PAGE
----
Receiving events: React Native
For React Native, events are received over the bridge that links native code with React. In short, whenever a
View is created, React also passes its ID number over to native, so as to be able to receive all events related to that element. Again, slight modifications are performed before passing the (touch) event downstream, including adding the
changedTouches arrays to the event in order to make it W3 compliant.
From now on, in order to differentiate them for the
SyntheticEvents that will be introduced later, we will refer to what we have called “events” (i.e. event objects, coming from either native or the browser, that underwent slight modifications) as “native events.”
The innards of React’s event management system
We now have our native events, harmonized across platforms and browsers. Great! We are now ready to start the real work: passing these events to the appropriate callback(s). Such is the duty of React’s event system. Let’s take a closer look.
Flow of events inside React’s event system
Whew, there’s quite a lot of stuff everywhere. Still,
EventPluginHub and its event plugins stand out of the lot.
EventPluginHub is in fact the keystone of the entire system, as it:
Provides a unified interface for event plugins to be injected into.
Runs through the injected plugins every time a new native event is received, collecting the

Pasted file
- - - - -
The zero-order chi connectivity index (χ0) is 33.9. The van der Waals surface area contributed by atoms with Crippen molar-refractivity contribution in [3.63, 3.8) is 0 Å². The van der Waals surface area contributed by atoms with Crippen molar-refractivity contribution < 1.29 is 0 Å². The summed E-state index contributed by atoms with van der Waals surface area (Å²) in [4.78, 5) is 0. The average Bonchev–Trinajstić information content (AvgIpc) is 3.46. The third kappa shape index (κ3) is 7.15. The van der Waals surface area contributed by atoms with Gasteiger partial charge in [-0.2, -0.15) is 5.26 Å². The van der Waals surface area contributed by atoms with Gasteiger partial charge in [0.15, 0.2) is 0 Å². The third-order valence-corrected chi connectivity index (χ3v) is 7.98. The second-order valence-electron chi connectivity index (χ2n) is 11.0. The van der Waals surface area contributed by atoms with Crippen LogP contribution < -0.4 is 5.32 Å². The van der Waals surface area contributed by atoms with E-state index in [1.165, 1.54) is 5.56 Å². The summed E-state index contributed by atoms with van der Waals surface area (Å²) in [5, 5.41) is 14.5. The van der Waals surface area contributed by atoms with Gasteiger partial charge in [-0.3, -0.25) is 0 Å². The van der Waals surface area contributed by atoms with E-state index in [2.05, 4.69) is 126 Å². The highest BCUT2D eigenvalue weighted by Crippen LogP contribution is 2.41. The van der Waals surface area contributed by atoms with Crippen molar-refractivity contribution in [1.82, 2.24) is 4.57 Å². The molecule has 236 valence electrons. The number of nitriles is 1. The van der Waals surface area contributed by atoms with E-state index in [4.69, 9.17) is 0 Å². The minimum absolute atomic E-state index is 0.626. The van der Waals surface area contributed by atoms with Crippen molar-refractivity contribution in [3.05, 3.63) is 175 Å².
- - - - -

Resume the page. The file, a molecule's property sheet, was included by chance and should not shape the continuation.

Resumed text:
SyntheticEventsreturned before dispatching them all.
On the other hand, event plugins all have a similar structure and take native events as inputs, outputting one or several
SyntheticEvents , complete with an array of dispatches (functions) to be executed at a later stage.
SyntheticEvent is a React specific wrapper around native events, that essentially have the same interface as the browser events you’re already used to, including
preventDefault() (for more information, the official documentation on events has a dedicated page here).
Although there is a wide variety of different plugins for events, including
SimpleEventPlugin (that handles
onTouch, etc.) and the famous
[ResponderEventPlugin](https://facebook.github.io/react-native/docs/gesture-responder-system.html), they all follow the same pattern:
Create one or more
SyntheticEvents in response to native events.
Collect all dispatches (i.e. the functions provided by you, the coder) associated to one
SyntheticEvent(for example, the
SyntheticEventalong with its dispatches.
The thing worth noting here is that no dispatches are actually executed in the plugin, as it only collects the functions themselves. (Most of the time, that is — some plugins do execute specific dispatches during the collection stage, but this is the exception rather than the norm). The
SyntheticEvents can simply mirror native events (like
drag ), or be more complex (like
touchTap ), but are in all cases returned with their dispatch array attached, so as to be “ready for processing”.
To collect dispatches, React runs a double traversal of the component (be it native or DOM) tree, with a capture and bubbling phase that go from the root to the nested target (capture phase) back to the root (bubbling phase).